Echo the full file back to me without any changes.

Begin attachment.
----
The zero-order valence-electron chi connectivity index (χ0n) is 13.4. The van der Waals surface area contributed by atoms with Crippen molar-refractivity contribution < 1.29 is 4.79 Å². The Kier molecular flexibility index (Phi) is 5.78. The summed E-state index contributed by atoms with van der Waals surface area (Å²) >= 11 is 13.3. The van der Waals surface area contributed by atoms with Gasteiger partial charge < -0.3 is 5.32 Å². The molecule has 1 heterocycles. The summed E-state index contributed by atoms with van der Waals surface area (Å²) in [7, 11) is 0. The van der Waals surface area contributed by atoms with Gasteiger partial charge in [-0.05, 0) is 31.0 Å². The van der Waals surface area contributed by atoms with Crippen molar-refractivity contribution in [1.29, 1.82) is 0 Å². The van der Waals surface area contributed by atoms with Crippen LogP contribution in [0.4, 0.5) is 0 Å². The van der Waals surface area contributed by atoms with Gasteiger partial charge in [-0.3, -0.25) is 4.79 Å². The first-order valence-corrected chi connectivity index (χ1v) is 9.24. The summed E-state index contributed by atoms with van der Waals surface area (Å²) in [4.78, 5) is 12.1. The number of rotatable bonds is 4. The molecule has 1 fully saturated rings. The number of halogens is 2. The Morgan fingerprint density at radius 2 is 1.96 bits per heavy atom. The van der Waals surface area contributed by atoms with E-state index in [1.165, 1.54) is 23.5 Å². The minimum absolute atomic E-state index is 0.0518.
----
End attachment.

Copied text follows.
The zero-order valence-electron chi connectivity index (χ0n) is 13.4. The van der Waals surface area contributed by atoms with Crippen molar-refractivity contribution < 1.29 is 4.79 Å². The Kier molecular flexibility index (Phi) is 5.78. The summed E-state index contributed by atoms with van der Waals surface area (Å²) >= 11 is 13.3. The van der Waals surface area contributed by atoms with Gasteiger partial charge < -0.3 is 5.32 Å². The molecule has 1 heterocycles. The summed E-state index contributed by atoms with van der Waals surface area (Å²) in [7, 11) is 0. The van der Waals surface area contributed by atoms with Gasteiger partial charge in [-0.05, 0) is 31.0 Å². The van der Waals surface area contributed by atoms with Crippen molar-refractivity contribution in [1.29, 1.82) is 0 Å². The van der Waals surface area contributed by atoms with Crippen LogP contribution in [0.4, 0.5) is 0 Å². The van der Waals surface area contributed by atoms with Gasteiger partial charge in [-0.3, -0.25) is 4.79 Å². The first-order valence-corrected chi connectivity index (χ1v) is 9.24. The summed E-state index contributed by atoms with van der Waals surface area (Å²) in [4.78, 5) is 12.1. The number of rotatable bonds is 4. The molecule has 1 fully saturated rings. The number of halogens is 2. The Morgan fingerprint density at radius 2 is 1.96 bits per heavy atom. The van der Waals surface area contributed by atoms with E-state index in [1.165, 1.54) is 23.5 Å². The minimum absolute atomic E-state index is 0.0518.